Lanyards fall into two major groups.

  • Steel core lanyard, or “flip line.” This is a stiff lanyard used by spike climbers during tree removals. It has a strong steel core in the center that can be easily flipped up the tree as the climber walks up the tree. These lanyards use a mechanical ascender to adjust their length. They are heavy and cumbersome for any other application, like pinpoint positioning out on a long branch walk. These lanyards are considered “chainsaw resistant,” but they are NOT “chainsaw proof.”
  • The rope lanyard is a primary climbing tool. You have to have one if you are serious about tree climbing. Rope lanyards are short pieces of arborist rope used to temporarily hold a climber in position or climb short distances. They also provide a second attachment point for safety, such as when a tree worker is making a cut.

When you're in a tree and your ropes are all close together, it can be hard to know which rope is going where. To make identification easier, have a lanyard with a different color than your long climbing rope.

Your rope lanyard needs to be a two-way system: you need to be able to go up with it and then go back down with it. Being able to adjust the length of your lanyard while it is loaded with your weight is crucial for getting into the best position, like when you are going to make a cut or throw a throw weight and line into another section of the tree.

The length of lanyard you use determines how versatile it is. If you use a short lanyard, say 10 feet or less, it will be good only for a temporary tie-in point or a close position setting. A lanyard of 25 feet or longer will permit you to climb longer distances and provide you with more positioning opportunities.

Lanyards have come a long way since the cave man days of leather straps and double buckles. Pre-made ones come in a number of different configurations and lengths. Some have sewn or hand-spliced tight-eyes on both ends that accept double action auto-locking carabiners. Others for professional use have locking snaps sewn in on both ends with an adjusting device. Some have a fixed mechanical ascender between the two ends, while others use a mechanical ascender and a sewn-in locking snap. New systems are being developed every year, too.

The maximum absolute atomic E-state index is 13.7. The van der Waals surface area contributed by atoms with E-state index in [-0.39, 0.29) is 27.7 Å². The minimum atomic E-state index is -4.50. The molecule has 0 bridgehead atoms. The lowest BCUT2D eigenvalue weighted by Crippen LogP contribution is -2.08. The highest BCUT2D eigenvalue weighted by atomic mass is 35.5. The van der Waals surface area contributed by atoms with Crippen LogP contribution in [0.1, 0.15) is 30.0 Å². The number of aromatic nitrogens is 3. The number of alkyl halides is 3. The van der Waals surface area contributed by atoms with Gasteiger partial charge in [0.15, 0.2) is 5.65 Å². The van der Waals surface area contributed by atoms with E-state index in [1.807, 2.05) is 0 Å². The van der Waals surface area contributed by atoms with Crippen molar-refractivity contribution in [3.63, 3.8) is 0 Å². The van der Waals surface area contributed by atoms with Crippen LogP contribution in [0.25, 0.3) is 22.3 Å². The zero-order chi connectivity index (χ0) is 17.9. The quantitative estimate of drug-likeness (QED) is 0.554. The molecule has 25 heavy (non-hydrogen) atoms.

hipSTAR FlexhipSTAR Flex lanyardThe most versatile system to date is a double-ended lanyard (CE lanyard or Hipstar Flex lanyard). One end uses a Pinto pulley along with a hitch cord. The other end uses a short loop to make a 6-wrap Prusik knot. A climber uses both ends to “leapfrog” between settings for long protected branch walks. This system is particularly useful for a new climber who needs a feeling of more security. The 30-foot length gives the climber the most options.

If you are new to tree climbing, a homemade lanyard is acceptable. All you need is a 25-40 foot piece of 10-13mm arborist rope with a termination knot (figure eight on a bight or anchor bend) tied at both ends to take a carabiner. You can tie your knots or use a 6-wrap sliding Prusik loop to make this lanyard adjustable. There are other ways to make the lanyard adjustable; the right way is the one you understand and use regularly. As you get more skilled at tree climbing, you might want a pre-made lanyard that works more smoothly.

No matter if you’re climbing for fun or tree work, you must always use a bombproof setup that will provide complete safety hour after hour, climb after climb. Practice low to the ground first to get used to how you can use the new technology. Look at the videos, and hang out with another climber who uses the system.